On Theater: Touch of comedy lightens serious 'Boy'

April 03, 2013|By Tom Titus
  • Shelby Monoghan and Mitchell Cohen in"Brooklyn Boy" at Newport Theatre Arts Center.
Shelby Monoghan and Mitchell Cohen in"Brooklyn…

A few years ago, the Newport Theatre Arts Center produced Donald Margulies' "Sight Unseen," a play about a famous artist returning to his roots that had premiered at South Coast Repertory.

Currently, NTAC is offering Margulies' "Brooklyn Boy," concerning a suddenly famous novelist returning to his roots, a play also born at SCR. And, oh yes, the same actor was/is featured in both Newport shows.

Margulies works both sides of the street in "Brooklyn Boy," ably directed by Gigi Fusco-Meese. He offers both cerebral conflict (with his dying father and his soon-to-be ex-wife) in the play's first act and comedy bordering on farce driven by some of the characters (or caricatures) he introduces in the second.

Mitchell Cohen skillfully inhabits the character of the novelist, Eric Weiss — and the fact that his name is very nearly the same as Houdini's real moniker isn't overlooked. Cohen virtually swims upstream in his painstaking efforts to convince his dad and his boyhood buddy that his new book uses their character traits only as reference points.


The first act is ultra-serious as Eric (or Ricky) encounters these two elements from his past and his estranged wife. The tenor switches to broad comedy in the second when he flies west to discuss a movie deal with an over-the-top agent, a callow, boyish actor and a sweet young thing who accompanies him to his hotel room following a book signing.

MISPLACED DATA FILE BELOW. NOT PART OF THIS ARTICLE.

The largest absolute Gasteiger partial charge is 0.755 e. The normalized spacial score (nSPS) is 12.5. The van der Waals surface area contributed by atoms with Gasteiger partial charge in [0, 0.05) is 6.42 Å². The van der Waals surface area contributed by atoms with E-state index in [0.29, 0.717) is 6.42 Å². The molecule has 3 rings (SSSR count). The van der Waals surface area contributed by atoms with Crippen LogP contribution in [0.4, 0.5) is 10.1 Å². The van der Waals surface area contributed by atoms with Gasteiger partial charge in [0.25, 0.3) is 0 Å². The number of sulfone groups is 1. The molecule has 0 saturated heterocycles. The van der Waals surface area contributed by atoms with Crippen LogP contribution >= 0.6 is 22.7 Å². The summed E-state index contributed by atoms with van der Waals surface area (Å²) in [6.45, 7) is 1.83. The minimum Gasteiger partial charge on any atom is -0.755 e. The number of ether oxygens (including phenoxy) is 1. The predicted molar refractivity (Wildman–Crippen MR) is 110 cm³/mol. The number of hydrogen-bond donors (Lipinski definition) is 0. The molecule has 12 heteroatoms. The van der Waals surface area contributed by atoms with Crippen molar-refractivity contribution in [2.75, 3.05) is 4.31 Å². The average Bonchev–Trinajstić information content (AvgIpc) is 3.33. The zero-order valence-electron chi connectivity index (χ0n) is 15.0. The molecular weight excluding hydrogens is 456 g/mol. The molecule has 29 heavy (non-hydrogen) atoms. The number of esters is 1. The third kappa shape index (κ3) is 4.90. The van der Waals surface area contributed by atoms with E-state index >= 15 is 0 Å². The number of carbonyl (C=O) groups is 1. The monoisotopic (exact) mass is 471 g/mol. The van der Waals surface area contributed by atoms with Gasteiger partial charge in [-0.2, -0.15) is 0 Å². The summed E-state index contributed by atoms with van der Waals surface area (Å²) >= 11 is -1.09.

Richard Wordes, as the hospitalized father, hits the most recognizable note, portraying an aging dad out of touch with his son's world. A more pathetic figure is Jim Scheinkman's traditional Jewish buddy vainly attempting to bring Ricky back to the religious fold as he strives for a reconnection.

Two characters are indelibly created by Cheryl Pellerin — the sour spouse Nina, keeping Eric's overtures at arm's length, and the bombastic agent Melanie, peppering his screenplay with unacceptable alterations. Both performances, in their conflicting genres, are splendid.

Shelby Monaghan brightens the somber mood considerably as the underage cutie who turns up in the writer's hotel room for the West Coast version of a philosophical chat. The narcissistic young actor is nicely done by Mark Berglund, who keeps his outrageous character somewhat believable.

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